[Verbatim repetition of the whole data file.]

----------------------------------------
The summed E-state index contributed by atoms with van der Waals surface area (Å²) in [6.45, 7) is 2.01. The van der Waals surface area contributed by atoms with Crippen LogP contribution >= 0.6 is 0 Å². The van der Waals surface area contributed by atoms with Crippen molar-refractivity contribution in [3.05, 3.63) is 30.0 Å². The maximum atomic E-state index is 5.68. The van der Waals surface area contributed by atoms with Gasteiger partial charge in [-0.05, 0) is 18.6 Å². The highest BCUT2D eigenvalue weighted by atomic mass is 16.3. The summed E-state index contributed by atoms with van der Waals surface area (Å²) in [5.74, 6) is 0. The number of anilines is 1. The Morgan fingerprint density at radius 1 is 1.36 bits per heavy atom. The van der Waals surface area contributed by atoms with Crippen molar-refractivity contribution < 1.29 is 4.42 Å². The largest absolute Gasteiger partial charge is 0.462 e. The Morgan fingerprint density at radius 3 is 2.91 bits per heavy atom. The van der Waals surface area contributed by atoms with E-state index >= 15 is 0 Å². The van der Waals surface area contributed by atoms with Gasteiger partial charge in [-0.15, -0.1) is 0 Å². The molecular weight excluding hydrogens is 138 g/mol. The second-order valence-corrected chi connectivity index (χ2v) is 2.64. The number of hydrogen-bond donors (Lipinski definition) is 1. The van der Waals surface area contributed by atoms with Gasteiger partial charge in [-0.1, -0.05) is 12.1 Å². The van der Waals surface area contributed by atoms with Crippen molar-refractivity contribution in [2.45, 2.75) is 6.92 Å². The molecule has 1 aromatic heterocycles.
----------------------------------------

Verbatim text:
The summed E-state index contributed by atoms with van der Waals surface area (Å²) in [6.45, 7) is 2.01. The van der Waals surface area contributed by atoms with Crippen LogP contribution >= 0.6 is 0 Å². The van der Waals surface area contributed by atoms with Crippen molar-refractivity contribution in [3.05, 3.63) is 30.0 Å². The maximum atomic E-state index is 5.68. The van der Waals surface area contributed by atoms with Gasteiger partial charge in [-0.05, 0) is 18.6 Å². The highest BCUT2D eigenvalue weighted by atomic mass is 16.3. The summed E-state index contributed by atoms with van der Waals surface area (Å²) in [5.74, 6) is 0. The number of anilines is 1. The Morgan fingerprint density at radius 1 is 1.36 bits per heavy atom. The van der Waals surface area contributed by atoms with Crippen molar-refractivity contribution < 1.29 is 4.42 Å². The largest absolute Gasteiger partial charge is 0.462 e. The Morgan fingerprint density at radius 3 is 2.91 bits per heavy atom. The van der Waals surface area contributed by atoms with E-state index >= 15 is 0 Å². The van der Waals surface area contributed by atoms with Gasteiger partial charge in [-0.15, -0.1) is 0 Å². The molecular weight excluding hydrogens is 138 g/mol. The second-order valence-corrected chi connectivity index (χ2v) is 2.64. The number of hydrogen-bond donors (Lipinski definition) is 1. The van der Waals surface area contributed by atoms with Gasteiger partial charge in [-0.1, -0.05) is 12.1 Å². The van der Waals surface area contributed by atoms with Crippen molar-refractivity contribution in [2.45, 2.75) is 6.92 Å². The molecule has 1 aromatic heterocycles.